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    Do a Google search for "closet bolts" . You will see that the head of these bolts is shaped like a rectangle. When you install a toilet, the toilet flange (the ring that is attached to your floor) has slots where those closet bolts would be installed. The bolt head goes through the slot in the flange, and the bolt is rotated 90 degrees. The threads of this bolt stick up, and the toilet is installed such that the threads come up through the holes on the base of the toilet. A washer and a nut are then installed to tighten the toilet to the floor.

    You say that tightening the nuts made the toilet looser and brought the threads to a higher level. That is happening for one of three possible reasons. First, the head of the closet bolt rotated back 90 degrees, and is no longer engaging the slot in the flange. Second, the head of the closet bolt broke, so again, not engaging the slot on the flange. Third, as a previous poster suggested, the flange broke and the broken piece is no longer attached to the floor.

    Regardless of which of the three occurred, you will have to remove the toilet to fix it. If the closet bolts turned or broke, reinstall them or replace them. If the flange is broken, they sell repair rings at the big box stores. Be sure to get a new wax ring while there. When reinstalling the toilet, be careful not to tighten the nuts down too hard, since you could crack the base of the toilet. It is best to snug them, and, after a few days of use, go back and snug them again.
     
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  7. Feb 9, 2018 #7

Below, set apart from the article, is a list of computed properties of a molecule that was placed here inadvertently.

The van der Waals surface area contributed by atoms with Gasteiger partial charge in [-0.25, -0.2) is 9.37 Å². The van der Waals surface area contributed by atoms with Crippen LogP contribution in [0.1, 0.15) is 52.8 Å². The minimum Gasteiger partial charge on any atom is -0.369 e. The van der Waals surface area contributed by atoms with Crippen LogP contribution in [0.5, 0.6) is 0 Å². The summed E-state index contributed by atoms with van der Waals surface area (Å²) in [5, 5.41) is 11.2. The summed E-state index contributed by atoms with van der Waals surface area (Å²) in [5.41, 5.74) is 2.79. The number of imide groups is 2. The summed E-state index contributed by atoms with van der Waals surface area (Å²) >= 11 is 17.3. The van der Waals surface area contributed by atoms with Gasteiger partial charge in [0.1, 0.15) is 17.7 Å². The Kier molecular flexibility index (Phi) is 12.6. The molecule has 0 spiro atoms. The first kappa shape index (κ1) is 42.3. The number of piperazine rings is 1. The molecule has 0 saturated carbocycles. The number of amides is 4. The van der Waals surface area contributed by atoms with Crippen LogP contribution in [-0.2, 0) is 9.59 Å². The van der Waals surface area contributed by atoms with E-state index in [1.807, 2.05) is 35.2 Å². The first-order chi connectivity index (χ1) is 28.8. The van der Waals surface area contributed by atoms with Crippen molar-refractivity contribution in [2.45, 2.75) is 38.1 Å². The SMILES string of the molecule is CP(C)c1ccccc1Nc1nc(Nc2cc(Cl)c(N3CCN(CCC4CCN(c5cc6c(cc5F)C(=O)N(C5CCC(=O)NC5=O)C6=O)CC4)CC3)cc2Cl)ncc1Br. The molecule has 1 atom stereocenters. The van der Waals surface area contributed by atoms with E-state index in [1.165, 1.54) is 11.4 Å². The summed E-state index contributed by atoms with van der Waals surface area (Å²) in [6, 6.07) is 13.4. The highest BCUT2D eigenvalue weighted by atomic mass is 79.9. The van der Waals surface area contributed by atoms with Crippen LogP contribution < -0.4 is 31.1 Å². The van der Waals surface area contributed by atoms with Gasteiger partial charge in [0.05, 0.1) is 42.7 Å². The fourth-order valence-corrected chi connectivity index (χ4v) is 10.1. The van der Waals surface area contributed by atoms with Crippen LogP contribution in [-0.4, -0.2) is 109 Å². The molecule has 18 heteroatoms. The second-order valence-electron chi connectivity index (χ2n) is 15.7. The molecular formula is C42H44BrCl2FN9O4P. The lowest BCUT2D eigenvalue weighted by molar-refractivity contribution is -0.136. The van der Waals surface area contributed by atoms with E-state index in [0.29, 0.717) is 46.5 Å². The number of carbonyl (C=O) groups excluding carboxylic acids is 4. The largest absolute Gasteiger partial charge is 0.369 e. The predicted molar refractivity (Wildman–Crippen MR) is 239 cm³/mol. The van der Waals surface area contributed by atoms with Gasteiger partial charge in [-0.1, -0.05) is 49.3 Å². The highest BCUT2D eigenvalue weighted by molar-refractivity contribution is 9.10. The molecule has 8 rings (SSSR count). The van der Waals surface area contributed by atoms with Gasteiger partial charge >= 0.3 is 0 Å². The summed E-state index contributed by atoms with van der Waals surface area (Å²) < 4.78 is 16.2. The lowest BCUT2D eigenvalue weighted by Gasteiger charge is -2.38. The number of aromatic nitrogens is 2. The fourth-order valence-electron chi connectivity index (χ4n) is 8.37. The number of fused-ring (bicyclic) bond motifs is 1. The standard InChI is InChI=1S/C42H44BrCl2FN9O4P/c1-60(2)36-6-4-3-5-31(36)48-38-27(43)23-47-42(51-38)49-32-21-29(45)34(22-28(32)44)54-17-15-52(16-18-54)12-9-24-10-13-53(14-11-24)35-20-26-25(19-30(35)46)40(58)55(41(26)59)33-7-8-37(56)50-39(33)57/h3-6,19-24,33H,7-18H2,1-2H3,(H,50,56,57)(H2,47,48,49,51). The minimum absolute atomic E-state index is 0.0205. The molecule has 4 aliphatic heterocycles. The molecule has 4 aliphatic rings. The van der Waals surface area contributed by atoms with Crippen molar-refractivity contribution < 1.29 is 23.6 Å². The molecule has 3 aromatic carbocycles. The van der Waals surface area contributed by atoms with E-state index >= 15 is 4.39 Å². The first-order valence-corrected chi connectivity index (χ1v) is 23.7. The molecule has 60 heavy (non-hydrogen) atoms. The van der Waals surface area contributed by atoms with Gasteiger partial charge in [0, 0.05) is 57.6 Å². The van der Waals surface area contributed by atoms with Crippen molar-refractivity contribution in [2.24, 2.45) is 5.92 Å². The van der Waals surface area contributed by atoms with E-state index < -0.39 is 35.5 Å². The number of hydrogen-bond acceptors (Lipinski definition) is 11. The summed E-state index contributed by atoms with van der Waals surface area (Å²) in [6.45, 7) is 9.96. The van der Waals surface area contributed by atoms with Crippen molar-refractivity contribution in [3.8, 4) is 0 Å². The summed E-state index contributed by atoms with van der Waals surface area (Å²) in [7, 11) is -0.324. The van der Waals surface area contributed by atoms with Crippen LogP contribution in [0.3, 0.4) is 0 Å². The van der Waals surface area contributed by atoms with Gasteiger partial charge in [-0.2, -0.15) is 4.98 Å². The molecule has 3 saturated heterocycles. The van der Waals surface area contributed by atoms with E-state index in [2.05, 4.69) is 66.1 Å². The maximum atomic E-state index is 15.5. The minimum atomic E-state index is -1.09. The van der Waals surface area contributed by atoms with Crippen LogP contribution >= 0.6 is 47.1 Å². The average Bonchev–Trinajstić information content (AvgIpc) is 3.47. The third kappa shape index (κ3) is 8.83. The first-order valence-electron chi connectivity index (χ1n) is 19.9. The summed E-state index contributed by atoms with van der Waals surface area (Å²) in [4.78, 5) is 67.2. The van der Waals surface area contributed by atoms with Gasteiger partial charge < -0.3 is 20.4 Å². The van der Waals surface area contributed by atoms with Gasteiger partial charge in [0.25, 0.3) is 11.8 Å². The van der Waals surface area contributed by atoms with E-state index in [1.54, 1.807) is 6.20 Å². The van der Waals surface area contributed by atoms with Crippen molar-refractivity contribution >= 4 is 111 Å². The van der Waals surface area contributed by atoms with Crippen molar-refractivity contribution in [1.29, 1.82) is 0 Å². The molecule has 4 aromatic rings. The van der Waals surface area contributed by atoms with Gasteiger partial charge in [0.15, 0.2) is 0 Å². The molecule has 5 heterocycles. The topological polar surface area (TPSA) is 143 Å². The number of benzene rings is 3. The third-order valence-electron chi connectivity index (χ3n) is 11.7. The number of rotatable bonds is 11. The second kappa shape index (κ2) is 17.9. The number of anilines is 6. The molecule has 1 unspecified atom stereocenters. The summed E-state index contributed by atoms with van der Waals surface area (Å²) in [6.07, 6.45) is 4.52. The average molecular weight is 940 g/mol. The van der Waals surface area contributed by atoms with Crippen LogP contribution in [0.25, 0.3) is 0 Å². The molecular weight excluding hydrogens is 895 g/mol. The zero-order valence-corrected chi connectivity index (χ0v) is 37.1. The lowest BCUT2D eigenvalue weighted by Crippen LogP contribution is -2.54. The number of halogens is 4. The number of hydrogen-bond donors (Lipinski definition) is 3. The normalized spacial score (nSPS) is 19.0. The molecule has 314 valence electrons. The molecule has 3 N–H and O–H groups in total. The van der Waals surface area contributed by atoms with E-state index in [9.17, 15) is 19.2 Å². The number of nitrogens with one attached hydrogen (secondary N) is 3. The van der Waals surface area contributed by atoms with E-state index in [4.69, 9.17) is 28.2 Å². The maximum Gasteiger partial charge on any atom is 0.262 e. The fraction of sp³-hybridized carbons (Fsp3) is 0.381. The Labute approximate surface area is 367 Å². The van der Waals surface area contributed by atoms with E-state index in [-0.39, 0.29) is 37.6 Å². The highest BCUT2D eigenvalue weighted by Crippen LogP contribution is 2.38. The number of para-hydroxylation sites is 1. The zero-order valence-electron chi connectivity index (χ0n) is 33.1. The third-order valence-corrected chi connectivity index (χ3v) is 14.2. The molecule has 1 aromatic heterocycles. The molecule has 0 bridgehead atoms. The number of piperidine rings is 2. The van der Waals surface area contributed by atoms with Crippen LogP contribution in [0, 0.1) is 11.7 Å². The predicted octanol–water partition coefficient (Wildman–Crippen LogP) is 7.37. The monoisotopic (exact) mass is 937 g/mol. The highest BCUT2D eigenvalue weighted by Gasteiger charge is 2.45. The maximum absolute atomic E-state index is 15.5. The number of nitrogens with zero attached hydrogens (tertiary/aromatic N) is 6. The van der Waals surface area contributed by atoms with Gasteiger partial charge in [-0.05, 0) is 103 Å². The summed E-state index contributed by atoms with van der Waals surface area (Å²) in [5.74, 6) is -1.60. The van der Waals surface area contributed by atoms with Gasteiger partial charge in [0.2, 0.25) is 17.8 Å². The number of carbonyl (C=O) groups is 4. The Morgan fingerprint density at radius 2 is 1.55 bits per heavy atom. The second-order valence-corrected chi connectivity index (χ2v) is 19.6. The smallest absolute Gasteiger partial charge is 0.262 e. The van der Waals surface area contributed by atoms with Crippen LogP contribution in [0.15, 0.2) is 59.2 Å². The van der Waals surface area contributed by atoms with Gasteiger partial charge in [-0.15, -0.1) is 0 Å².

LMHmedchem

    LMHmedchem

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    Alright, tomorrow I will pull the toilet and see what is going on underneath. The entire bathroom was remodeled about 5 years ago, so I would be surprised if something is already rusted out or broken.

    LMHmedchem
     
  8. Feb 9, 2018 #8

    nealtw

    nealtw

    nealtw

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    Crap happens in bathroom all the time..:help:
     
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  9. Feb 10, 2018 #9

    aNYCdb

    aNYCdb

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    it's possible that its a plastic flange that simply broke either from the rocking or snapped when you tried to tighten the bolt.
     
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  10. Feb 11, 2018 #10

    LMHmedchem

    LMHmedchem

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    This is what happened, a piece of the PVC flange broke off where the bolt is seated. I fixed it with a steel ring that sits over the PVC.

    Oatey Stainless Steel Replacement Flange Ring ($6)

    I replaced the screws that were securing the flange with 2" coated deck screws.